As someone who enjoys a serving or two of obscure art (i.e., film, theater, fiction, painting, music, etc.) as part of my regular diet, I’m amused by the hostility such art still arouses. Friends of mine who don’t really care about art but rather conflate it with entertainment—apparently they make no fundamental distinction, aside from obvious ones of genre, between one of Shakespeare’s sonnets and an episode of The Big Bang Theory—see no reason to work as hard as I do reading some of the books that I tackle, nor do they comprehend why I would sit through a seven-and-a-half hour, langorously-paced black and white Hungarian movie.
And that’s OK. I get it. I wouldn’t ask them to endure something they don’t want to endure. Still, while I don’t think difficult art is necessarily superior to art that isn’t, if those friends don’t want to make it hard on themselves every once in a while when engaging with art, it’s their loss as far as I’m concerned.
However, it’s the people who make claims against difficult art on socio-political grounds that drive me nuts. They’re the ones who declare that difficult art is elitist because it’s difficult, perhaps requiring some understanding of art or literature not immediately possessed by those who don’t have the time or inclination—usually the former is another way of stating the latter—to obtain such an understanding. Supposedly, art that is not immediately understood, that one cannot get with one lazy-eyed glance, is complicit in maintaining a status quo where the rich are getting richer and the poor get drunk.
Nonsense. There have been enough politically radical theorists who have argued in favor of challenging aesthetics that I don’t feel compelled to rehearse them here. Rather, I want to describe an experience I had at Open Eye Figure Theatre in Minneapolis this past November. I had seen, just a few nights before, The Clumsy Man, Open Eye’s subjective, stream-of-consciousness biography of Hans Christian Andersen, which I came to understand, as one startling image after another unfolded on stage, was told from the inside out.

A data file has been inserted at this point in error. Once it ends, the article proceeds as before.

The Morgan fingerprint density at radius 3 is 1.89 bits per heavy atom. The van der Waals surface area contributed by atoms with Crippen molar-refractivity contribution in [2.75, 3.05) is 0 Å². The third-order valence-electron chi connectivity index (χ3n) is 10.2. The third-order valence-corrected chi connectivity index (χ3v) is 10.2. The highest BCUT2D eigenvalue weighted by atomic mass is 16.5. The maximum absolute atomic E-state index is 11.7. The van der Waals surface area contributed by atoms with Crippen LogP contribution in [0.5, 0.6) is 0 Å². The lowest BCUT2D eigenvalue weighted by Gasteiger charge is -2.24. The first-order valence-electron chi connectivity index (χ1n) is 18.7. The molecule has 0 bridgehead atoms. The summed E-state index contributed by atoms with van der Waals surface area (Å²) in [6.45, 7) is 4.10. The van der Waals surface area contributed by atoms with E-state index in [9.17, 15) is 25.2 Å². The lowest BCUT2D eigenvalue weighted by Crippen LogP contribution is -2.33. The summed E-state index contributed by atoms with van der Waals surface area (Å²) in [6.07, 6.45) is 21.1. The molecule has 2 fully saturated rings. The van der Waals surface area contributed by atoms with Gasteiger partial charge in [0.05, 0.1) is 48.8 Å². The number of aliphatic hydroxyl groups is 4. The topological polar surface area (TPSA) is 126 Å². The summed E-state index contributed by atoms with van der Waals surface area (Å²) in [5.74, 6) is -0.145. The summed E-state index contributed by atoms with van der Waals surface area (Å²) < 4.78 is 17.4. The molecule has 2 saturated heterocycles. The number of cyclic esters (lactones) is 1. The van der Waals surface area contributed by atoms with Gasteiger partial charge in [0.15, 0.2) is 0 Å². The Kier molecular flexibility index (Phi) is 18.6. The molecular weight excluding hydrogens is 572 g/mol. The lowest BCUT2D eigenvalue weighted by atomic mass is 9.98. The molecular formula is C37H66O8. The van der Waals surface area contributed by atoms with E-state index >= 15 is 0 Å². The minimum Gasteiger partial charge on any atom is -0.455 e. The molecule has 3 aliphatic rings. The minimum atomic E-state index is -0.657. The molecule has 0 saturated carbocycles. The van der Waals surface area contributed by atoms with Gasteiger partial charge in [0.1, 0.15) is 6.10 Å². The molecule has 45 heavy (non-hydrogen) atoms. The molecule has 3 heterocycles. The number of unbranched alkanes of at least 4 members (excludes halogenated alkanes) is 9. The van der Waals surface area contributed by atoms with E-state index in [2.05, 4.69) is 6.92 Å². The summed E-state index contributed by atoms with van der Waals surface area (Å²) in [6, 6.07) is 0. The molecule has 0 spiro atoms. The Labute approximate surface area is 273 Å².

However, that night I hadn’t quite perceived how I’d come to see what was going on in The Clumsy Man. That occurred several nights later, when I was attending Rinde Eckert’s one-man show An Idiot Divine, which Open Eye was hosting. As Eckert’s show began, we saw a man playing an accordion, telling us of his complicated relationship with his brother, and I kept asking myself why he was telling us this. That is, I strained to discern the plot. I wasn’t having much luck. Though the piece was clearly narrative, its point was lost on me, and I was getting a bit frustrated.
Then came the moment I unhooked my mind, so to speak. Rather than try to figure out what I was seeing and hearing, I just saw and heard. Suddenly, the piece came into focus; motifs were there once I simply paid attention to them rather than thinking about them so hard. I realized how the opacity of the piece was freeing, how, because I understood that I couldn’t see past its surface, I only had to stay with what surfaced. I didn’t have to look for anything else. It was all right there in front of me. It was because the piece was difficult, because it resisted interpretation, that it was actually easy to watch. All I had to do was be attentive to what was actually happening, not to what I wanted it to be or what I thought it was. It’s something that all of us could do a bit more often in our lives, something that would lessen the weight of the world, even if by only a sigh.